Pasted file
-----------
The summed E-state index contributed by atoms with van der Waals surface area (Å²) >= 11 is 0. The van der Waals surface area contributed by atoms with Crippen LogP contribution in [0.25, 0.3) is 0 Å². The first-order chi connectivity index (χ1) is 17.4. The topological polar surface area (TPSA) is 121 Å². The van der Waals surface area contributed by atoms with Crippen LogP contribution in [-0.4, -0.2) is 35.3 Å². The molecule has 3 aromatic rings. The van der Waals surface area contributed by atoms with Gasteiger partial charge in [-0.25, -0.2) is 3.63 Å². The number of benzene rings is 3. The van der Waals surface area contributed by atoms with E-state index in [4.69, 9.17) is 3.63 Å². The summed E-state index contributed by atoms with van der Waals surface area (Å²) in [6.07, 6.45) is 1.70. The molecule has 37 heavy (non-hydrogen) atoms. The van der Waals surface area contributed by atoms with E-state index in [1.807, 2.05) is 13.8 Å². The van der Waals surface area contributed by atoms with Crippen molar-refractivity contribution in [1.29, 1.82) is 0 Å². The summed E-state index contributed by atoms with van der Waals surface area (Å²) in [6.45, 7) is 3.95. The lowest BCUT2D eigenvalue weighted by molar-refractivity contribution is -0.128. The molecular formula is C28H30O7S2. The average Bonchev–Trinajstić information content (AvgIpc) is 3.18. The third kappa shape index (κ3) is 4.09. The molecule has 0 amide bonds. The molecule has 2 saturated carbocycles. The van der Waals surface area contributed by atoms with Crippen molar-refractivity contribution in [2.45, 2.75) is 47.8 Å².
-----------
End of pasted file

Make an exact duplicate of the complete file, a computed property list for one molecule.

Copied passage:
The summed E-state index contributed by atoms with van der Waals surface area (Å²) >= 11 is 0. The van der Waals surface area contributed by atoms with Crippen LogP contribution in [0.25, 0.3) is 0 Å². The first-order chi connectivity index (χ1) is 17.4. The topological polar surface area (TPSA) is 121 Å². The van der Waals surface area contributed by atoms with Crippen LogP contribution in [-0.4, -0.2) is 35.3 Å². The molecule has 3 aromatic rings. The van der Waals surface area contributed by atoms with Gasteiger partial charge in [-0.25, -0.2) is 3.63 Å². The number of benzene rings is 3. The van der Waals surface area contributed by atoms with E-state index in [4.69, 9.17) is 3.63 Å². The summed E-state index contributed by atoms with van der Waals surface area (Å²) in [6.07, 6.45) is 1.70. The molecule has 37 heavy (non-hydrogen) atoms. The van der Waals surface area contributed by atoms with E-state index in [1.807, 2.05) is 13.8 Å². The van der Waals surface area contributed by atoms with Crippen molar-refractivity contribution in [1.29, 1.82) is 0 Å². The summed E-state index contributed by atoms with van der Waals surface area (Å²) in [6.45, 7) is 3.95. The lowest BCUT2D eigenvalue weighted by molar-refractivity contribution is -0.128. The molecular formula is C28H30O7S2. The average Bonchev–Trinajstić information content (AvgIpc) is 3.18. The third kappa shape index (κ3) is 4.09. The molecule has 0 amide bonds. The molecule has 2 saturated carbocycles. The van der Waals surface area contributed by atoms with Crippen molar-refractivity contribution in [2.45, 2.75) is 47.8 Å².